Kentucky Gov. Matt Bevin should cruise to victory in a state that went for Donald Trump by 30 points in 2016. But can one of the most unpopular governors in the United States win reelection? Bevin’s approval rating remains mired in the mid-30s, with disapproval consistently over 50 percent. Today, voters will choose between him and Democrat Andy Beshear, the son of a popular former governor.
Most of the advertising for Bevin has focused on Trump — he’s with him — and issues such as immigration, the opioid crisis, and abortion. But if Bevin does win today’s election, it will be in no small part due to a unique, targeted advertising campaign informing voters of Beshear’s stance on transgender athletes unfairly outcompeting girls in sports.
This may not be an issue of top priority to voters, but it effectively highlights Beshear’s ideological distance from the typical voter in Kentucky. When deployed to a scientifically identified group of voters, it tips a substantial portion of them into Bevin’s column.
We recently tested messages for the Campaign for American Principles and found that focusing on Beshear’s support for “a law that forces all female sports teams to allow men and boys to compete against women and girls” moves voters to Bevin in a big way. Exposing voters to the “transgender sports” message boosts Bevin’s two-party support by +10 points overall, from 46 percent to 56 percent. The best persuasion targets move +18 points, from 43 percent to 65 percent support.
We tested these messages using randomized-controlled experiments — just like a clinical drug trial, but with ads instead of pills — and survey respondents matched to hundreds of voter file and consumer data points on each individual. We then use these data and machine-learning algorithms to predict how the message is likely to affect every voter in Kentucky, and identify the best persuasion targets on the voter file.
Ads based on this research have been delivered to the most persuadable voters we identified, and the results in the field back up what we found in our research: Educating voters about the transgender sports issue works. The ad firm ran its own test of ad effectiveness in the field and found the best versions boosted support for Bevin +10 points after exposure, compared with a control group that did not see the ads.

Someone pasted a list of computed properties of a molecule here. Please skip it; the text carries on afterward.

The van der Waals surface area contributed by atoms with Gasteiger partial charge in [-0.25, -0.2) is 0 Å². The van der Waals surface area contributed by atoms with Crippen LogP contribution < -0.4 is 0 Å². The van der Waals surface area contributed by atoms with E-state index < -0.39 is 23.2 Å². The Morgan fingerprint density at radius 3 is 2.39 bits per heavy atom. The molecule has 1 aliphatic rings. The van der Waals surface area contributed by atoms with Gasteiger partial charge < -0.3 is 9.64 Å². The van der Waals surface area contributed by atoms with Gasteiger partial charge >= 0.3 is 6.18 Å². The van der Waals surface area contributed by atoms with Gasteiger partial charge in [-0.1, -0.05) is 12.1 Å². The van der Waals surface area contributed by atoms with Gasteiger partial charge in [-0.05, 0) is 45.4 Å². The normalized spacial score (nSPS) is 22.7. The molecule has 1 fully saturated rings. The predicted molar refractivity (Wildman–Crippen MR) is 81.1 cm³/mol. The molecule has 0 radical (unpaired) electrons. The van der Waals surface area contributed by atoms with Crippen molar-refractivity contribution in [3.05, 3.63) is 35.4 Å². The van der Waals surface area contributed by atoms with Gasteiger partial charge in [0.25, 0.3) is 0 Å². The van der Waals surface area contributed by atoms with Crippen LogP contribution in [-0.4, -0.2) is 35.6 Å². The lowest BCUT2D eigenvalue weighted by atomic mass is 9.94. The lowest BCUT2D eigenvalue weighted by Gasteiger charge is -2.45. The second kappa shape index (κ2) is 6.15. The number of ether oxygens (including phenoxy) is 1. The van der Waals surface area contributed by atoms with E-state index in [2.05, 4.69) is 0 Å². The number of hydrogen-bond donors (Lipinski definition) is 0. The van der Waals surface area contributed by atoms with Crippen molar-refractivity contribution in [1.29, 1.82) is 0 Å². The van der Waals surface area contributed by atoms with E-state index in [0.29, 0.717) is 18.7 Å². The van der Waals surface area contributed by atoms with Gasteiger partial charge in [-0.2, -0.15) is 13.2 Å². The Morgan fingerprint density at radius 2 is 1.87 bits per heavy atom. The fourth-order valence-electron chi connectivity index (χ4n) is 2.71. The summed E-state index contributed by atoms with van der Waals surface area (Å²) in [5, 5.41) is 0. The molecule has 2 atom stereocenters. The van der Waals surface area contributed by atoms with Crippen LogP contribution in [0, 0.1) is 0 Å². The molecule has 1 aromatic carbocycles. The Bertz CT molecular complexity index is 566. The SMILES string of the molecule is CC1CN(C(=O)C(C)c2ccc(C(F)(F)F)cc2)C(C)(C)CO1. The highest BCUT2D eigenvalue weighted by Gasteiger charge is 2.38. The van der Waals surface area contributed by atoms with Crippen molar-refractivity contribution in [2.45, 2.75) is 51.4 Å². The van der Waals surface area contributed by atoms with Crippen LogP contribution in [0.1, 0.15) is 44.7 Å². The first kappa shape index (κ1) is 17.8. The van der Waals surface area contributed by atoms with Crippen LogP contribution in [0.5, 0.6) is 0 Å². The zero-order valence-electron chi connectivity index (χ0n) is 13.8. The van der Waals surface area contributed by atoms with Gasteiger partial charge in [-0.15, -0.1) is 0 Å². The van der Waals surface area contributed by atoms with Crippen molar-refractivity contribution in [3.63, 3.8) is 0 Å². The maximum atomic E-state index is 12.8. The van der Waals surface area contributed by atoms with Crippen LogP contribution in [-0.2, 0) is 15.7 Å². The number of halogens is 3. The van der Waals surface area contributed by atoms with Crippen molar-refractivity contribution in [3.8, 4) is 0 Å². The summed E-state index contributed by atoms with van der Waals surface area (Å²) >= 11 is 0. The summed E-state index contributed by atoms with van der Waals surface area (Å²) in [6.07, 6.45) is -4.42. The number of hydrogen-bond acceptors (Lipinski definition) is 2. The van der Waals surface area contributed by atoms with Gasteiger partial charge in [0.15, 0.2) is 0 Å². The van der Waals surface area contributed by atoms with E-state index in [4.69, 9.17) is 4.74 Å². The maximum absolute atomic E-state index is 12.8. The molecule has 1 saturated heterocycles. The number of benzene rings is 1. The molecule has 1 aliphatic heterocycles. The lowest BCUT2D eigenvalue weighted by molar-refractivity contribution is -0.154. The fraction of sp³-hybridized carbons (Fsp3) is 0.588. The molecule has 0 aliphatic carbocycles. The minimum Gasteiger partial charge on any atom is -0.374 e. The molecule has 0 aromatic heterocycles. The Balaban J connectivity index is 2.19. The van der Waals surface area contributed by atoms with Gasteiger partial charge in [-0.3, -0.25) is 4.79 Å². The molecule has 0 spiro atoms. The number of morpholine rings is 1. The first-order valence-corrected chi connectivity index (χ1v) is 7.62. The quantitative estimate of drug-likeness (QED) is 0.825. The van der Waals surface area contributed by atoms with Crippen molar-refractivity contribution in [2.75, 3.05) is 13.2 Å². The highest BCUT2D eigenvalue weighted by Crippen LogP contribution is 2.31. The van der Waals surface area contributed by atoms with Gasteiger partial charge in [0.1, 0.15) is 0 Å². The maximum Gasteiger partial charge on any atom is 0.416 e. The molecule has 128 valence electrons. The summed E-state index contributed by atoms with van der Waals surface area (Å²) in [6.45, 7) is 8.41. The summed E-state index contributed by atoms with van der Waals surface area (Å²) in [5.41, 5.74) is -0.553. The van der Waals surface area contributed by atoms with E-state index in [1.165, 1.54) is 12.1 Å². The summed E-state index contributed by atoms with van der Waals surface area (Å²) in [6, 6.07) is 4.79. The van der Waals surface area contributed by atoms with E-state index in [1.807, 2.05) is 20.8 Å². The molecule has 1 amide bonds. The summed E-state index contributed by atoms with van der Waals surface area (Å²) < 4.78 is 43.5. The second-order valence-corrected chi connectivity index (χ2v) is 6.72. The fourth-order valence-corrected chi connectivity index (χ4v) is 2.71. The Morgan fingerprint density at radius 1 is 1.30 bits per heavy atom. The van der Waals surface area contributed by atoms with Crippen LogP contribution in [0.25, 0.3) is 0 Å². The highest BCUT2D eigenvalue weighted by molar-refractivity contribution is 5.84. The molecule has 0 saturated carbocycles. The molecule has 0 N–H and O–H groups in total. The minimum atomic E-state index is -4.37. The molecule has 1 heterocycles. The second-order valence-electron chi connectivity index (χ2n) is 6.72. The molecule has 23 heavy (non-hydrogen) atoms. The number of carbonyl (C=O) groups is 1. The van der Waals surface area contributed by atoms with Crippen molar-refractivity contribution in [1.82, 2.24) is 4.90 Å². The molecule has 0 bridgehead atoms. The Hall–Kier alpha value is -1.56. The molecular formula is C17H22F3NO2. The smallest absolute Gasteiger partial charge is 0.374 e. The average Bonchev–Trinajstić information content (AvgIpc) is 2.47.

While public support for gay marriage has risen steadily over the years, the overwhelming majority of Americans agree — 57 to 20 percent — that transgender females (biological males) have a competitive advantage when competing against biological females in sports. Most voters see this as an issue of fairness, not tolerance or accommodation.
When we conducted our experiment, Bevin’s chances looked decidedly dicey. He was losing a lot of voters who should be with him and was down 46 to 54 percent compared to Beshear in our control group. But Bevin’s problem also holds out a lot of hope for his reelection. Those voters had little negative in mind about Beshear, the well-known and well-liked last name many voted for when his father ran for governor just eight years back. Most of those voters didn’t know that this Beshear is not like his father, and is in line with most other Democrats: a liberal politician who puts leftist ideology above what’s fair for girls in Kentucky.
The most recent poll in Kentucky from mid-October puts the race tied at 46 to 46 percent, with a good chunk still undecided. While undecided voters typically break against the incumbent, our research shows instead that Bevin had a lot of room to grow his support as voters discovered just who the alternative really is.
Bevin may be disliked, but so was Trump when he was elected president in 2016. The alternative makes all the difference in an election. And the Campaign for American Principles has made sure voters know exactly what choice they face in today’s election.